But, with the introduction of cosmetic dental treatments like porcelain veneering, composite veneering, bleaching and placement of tooth jewellery, patients smile can be made more pleasing, appealing, and aesthetic. This results in increased self confidence of the patient. Among these cosmetic dental treatments bleaching and veneering procedures are indicated for patients with discolored teeth, spacing between teeth, and mild irregular teeth, where as oral tooth jewellery is for all patients who wants a dazzling smile. The advantages of it being a temporary, painless procedure and it do not involve any invasive treatment on the tooth like drilling holes.

Types of tooth jewellery:

Tooth gems are crystals glass mounted on a thin foil of aluminum to create the attractive spark available in different colors.

Brilliance tooth jewelry is available in 3 different colours crystal clear, sapphire blue, ruby red and is of two sizes - 1.8mm, 2.6mm Figure1. Rainbow crystals are the least expensive version of tooth jewellery. They’re ideally for short term attachment, to try the new service in your practice or for the customer with a smaller budget rainbow crystals are available in 10 different colors and two sizes (1.8mm and 2.5mm)

Twinkles are pure gold and precious stones like diamonds, sapphires and rubies in different shapes like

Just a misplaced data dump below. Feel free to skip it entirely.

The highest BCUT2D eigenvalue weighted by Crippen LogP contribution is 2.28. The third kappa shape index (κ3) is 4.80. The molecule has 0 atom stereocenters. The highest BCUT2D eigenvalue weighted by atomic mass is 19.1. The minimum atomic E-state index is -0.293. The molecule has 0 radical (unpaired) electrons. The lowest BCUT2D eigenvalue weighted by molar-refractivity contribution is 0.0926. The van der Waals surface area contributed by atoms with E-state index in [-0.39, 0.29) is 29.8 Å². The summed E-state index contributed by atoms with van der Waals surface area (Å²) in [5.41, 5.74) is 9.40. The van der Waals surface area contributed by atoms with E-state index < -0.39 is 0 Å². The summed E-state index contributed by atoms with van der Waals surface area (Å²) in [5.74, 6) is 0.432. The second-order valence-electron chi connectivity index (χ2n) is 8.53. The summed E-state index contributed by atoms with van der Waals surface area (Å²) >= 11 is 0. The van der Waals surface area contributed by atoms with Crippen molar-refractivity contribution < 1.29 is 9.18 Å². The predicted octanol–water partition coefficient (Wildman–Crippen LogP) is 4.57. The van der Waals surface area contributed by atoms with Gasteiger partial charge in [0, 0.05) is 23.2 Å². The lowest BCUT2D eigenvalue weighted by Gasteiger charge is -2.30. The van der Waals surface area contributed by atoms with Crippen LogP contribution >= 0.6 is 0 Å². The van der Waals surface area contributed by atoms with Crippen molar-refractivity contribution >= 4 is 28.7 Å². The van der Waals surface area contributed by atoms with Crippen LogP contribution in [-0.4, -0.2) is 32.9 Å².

Diamond, Star, Triangle, Heart shape, Drop, Navette, & round shapes
Procedure & bonding instructions:
  • The tooth is cleaned with a fluoride-free polishing paste.
  • Completely dry and isolate the tooth.
  • Tooth is etched with 37% orthophosphoric acid for about 20-30 sec to increase the surface area for bonding.
  • Rinse surface thoroughly with water and blow dry for 10 sec. (no etchant should remain on the tooth.
  • Apply a light-curing bonding agent. Leave it on for a maximum of 20 seconds, distribute bonding through air blowing.
  • Then light-cure for 20 sec.
  • Apply a small amount of flow composite to the surface of the tooth.
  • Use a jewel handler to easily pick up the jewel. Press it into the center of the composite. (The composite must ooze on the sides so it is encircled by the composite, ensuring macro mechanical retention, but make certain the jewel is in contact with the enamel.)
  • Now you may adjust the jewel while letting the patient check the desired positioning in the mirror.
  • Take the light-curing lamp and start curing the composite from the top for about 60 seconds. Light cure from the sides for a few seconds and also cure the composite from the back of the tooth for another 60 seconds making sure the composite hardens evenly.
  • Total curing time is approximately 180 seconds. (Follow instructions of the bonding-system you are using!
  • The total time for jewel to set into the composite is 20 sec. Do not touch the jewel with your fingers once it’s removed from the case. To guarantee maximum adhesiveness, it is essential to avoid skin contact with the special coating on the backside of the jewel.
  • It takes about 4 minutes to safely affix the jewel.